19 Apr. 2017

Increase in Highway Deaths Prompts Call for Cell Phone Ban

Posted By Haggerty, Goldberg, Schleifer & Kupersmith, P.C.

It is well known that distracted driving has become one of the most prominent dangers on our public roads and highways. In fact, driver distraction has become such a pervasive problem that the National Highway Traffic Safety Administration (NHTSA), has gone as far as calling it a national epidemic – and for good reason. NHTSA reports that hundreds of thousands of preventable injuries and deaths directly result from drivers who were distracted at the time of an auto accident. That’s something to consider this month, as April is National Distracted Driving Awareness Month.

Although the problem has been identified and studied and addressed by legislators in many states, distracted driving still claims the lives of numerous victims each year. What’s more, highway deaths in the U.S. are continuing to rise at an alarming rate, largely as a result of distracted driving. In 2016 alone, the U.S. saw a 6% spike in highway deaths from the previous year (42,000 deaths), and a 14% surge in fatalities since 2014 – the largest two-year increase since 1964.

The alarming data has prompted many to speak out about our general complacency in allowing distracted driving to continue killing innocent victims. According to advocates, large and consistent spikes and over 40,000 annual deaths cannot become the new normal, and aggressive measures – similar to those taken to address drunk driving – need to be taken when it comes to preventing driver distraction.

To address the problem, experts and advocates are pushing for tougher bans on texting and cell phone use behind the wheel. Currently, states have the ability to regulate cell phone use behind the wheel, and most do. However, not all states have similar laws, with some permitting cell phone use by non-novice and non-commercial drivers or allowing motorists to use hands-free devices. The problem, however, is that hands-free does not mean risk free. Additionally, many of these distracted driving laws are secondary laws, meaning that police cannot ticket drivers for a distracted driving offense unless the driver also commits some other traffic infraction.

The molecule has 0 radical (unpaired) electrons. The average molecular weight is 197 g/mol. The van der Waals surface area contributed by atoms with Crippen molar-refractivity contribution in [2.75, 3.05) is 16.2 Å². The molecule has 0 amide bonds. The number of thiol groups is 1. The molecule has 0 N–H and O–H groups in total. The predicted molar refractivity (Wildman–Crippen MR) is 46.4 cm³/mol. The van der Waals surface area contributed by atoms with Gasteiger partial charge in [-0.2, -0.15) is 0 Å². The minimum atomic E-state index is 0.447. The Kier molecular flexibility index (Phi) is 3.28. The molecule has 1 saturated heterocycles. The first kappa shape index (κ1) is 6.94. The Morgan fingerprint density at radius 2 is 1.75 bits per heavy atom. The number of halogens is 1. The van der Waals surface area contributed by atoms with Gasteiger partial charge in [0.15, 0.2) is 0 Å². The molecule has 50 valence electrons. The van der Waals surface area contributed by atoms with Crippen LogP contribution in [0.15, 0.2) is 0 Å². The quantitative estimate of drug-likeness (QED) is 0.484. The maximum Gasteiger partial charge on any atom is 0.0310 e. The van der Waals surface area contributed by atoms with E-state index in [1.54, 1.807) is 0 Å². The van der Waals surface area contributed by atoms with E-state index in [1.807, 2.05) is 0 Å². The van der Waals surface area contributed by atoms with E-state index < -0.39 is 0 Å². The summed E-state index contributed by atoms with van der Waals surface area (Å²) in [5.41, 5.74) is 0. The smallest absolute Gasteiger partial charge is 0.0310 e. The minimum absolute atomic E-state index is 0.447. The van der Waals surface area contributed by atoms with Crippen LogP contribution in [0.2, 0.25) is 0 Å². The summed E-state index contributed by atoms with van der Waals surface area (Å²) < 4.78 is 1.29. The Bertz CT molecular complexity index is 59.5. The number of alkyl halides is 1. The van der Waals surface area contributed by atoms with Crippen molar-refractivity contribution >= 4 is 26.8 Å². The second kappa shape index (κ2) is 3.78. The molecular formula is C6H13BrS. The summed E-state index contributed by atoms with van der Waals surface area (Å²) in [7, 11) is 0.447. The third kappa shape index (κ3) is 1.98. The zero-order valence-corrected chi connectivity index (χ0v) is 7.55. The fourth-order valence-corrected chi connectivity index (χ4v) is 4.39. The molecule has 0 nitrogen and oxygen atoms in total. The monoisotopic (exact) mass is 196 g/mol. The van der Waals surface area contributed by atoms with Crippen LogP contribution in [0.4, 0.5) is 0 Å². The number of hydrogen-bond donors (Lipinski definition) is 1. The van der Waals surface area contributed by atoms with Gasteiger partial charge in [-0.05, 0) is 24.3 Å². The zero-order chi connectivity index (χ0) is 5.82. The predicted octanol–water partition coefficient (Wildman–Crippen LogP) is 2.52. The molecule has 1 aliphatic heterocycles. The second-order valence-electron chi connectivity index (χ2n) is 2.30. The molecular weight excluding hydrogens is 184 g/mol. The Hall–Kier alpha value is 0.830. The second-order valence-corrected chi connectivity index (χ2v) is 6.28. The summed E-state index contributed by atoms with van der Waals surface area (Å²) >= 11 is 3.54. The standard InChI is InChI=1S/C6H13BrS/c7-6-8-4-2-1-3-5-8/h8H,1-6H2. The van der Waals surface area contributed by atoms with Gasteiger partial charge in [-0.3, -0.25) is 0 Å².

Here’s the current law on distracted driving in Pennsylvania:

  • Texting ban – Pennsylvania prohibits text messaging for all drivers while a vehicle is in motion. The law also prohibits instant messaging, emails, and browsing the internet. As a primary offense, motorists can be fined $50 for a first offense, plus additional fees, that can increase with subsequent offenses.

Unfortunately, there are no current statewide laws prohibiting the use of cell phones to place calls, either hand held or hands-free. The texting ban has also received criticism for being difficult to enforce, as motorists can legally enter numbers into a phone. Ultimately, current state laws fall short in protecting the public against the substantial risks posed by distracted driver.

Cell phone use, including text messaging, is considered the most dangerous form of distracted driving for the sole reason that it commands a driver’s cognitive, visual, and manual attention all at once – a dangerous combination for someone behind the wheel of a large vehicle traveling at high speeds. By passing tougher laws to prohibit all cell phone use behind the wheel and enforcing those laws, it may be possible to make a dent in the rising number of roadway deaths that occur throughout the country each year. Still, the largest hurdle may be changing our society’s constant attachment to cell phones and educating the public about the importance of waiting to use a phone until one is safely off the road.

Although there is much work to be done when it comes to legislation and public awareness, victims who are harmed in car accidents caused by distracted drivers still have the right to hold them accountable for their negligence and liable for the damages incurred as a result of their injuries. These damages can include medical expenses, wage losses from missing work, mental anguish, and physical pain and suffering, among others. Distracted driving may or may not always be explicitly illegal, but it is certainly negligent and a reason for increased crash risks.

At Haggerty, Goldberg, Schleifer & Kupersmith, P.C., our Philadelphia car accident lawyers are readily available to fight on behalf of victims who have been harmed by the negligence of others. Over the years, our attorneys have leveraged decades of combined experience to recover millions of dollars in compensation for injured victims throughout Eastern Pennsylvania. In every case we handle, we place a priority on personal attention and fighting for the maximum compensation possible.

If you wish to discuss a potential case with a member of our legal team, contact us for a FREE consultation.

Categories: Car Accidents
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